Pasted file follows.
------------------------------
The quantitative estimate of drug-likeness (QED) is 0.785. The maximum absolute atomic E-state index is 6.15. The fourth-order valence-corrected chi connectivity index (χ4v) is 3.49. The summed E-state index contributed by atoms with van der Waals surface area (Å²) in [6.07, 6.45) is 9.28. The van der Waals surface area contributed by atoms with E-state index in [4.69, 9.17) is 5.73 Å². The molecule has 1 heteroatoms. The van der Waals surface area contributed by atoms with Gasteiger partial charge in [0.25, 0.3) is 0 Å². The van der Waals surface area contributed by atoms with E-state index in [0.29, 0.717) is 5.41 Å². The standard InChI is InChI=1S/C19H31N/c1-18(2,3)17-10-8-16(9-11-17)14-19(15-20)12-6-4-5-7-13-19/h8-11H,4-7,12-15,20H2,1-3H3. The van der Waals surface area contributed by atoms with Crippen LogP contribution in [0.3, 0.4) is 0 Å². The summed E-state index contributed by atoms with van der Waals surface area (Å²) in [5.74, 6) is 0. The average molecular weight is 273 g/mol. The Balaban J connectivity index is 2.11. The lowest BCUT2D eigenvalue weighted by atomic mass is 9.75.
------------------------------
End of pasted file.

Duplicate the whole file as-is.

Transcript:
The quantitative estimate of drug-likeness (QED) is 0.785. The maximum absolute atomic E-state index is 6.15. The fourth-order valence-corrected chi connectivity index (χ4v) is 3.49. The summed E-state index contributed by atoms with van der Waals surface area (Å²) in [6.07, 6.45) is 9.28. The van der Waals surface area contributed by atoms with E-state index in [4.69, 9.17) is 5.73 Å². The molecule has 1 heteroatoms. The van der Waals surface area contributed by atoms with Gasteiger partial charge in [0.25, 0.3) is 0 Å². The van der Waals surface area contributed by atoms with E-state index in [0.29, 0.717) is 5.41 Å². The standard InChI is InChI=1S/C19H31N/c1-18(2,3)17-10-8-16(9-11-17)14-19(15-20)12-6-4-5-7-13-19/h8-11H,4-7,12-15,20H2,1-3H3. The van der Waals surface area contributed by atoms with Crippen LogP contribution in [0.3, 0.4) is 0 Å². The summed E-state index contributed by atoms with van der Waals surface area (Å²) in [5.74, 6) is 0. The average molecular weight is 273 g/mol. The Balaban J connectivity index is 2.11. The lowest BCUT2D eigenvalue weighted by atomic mass is 9.75.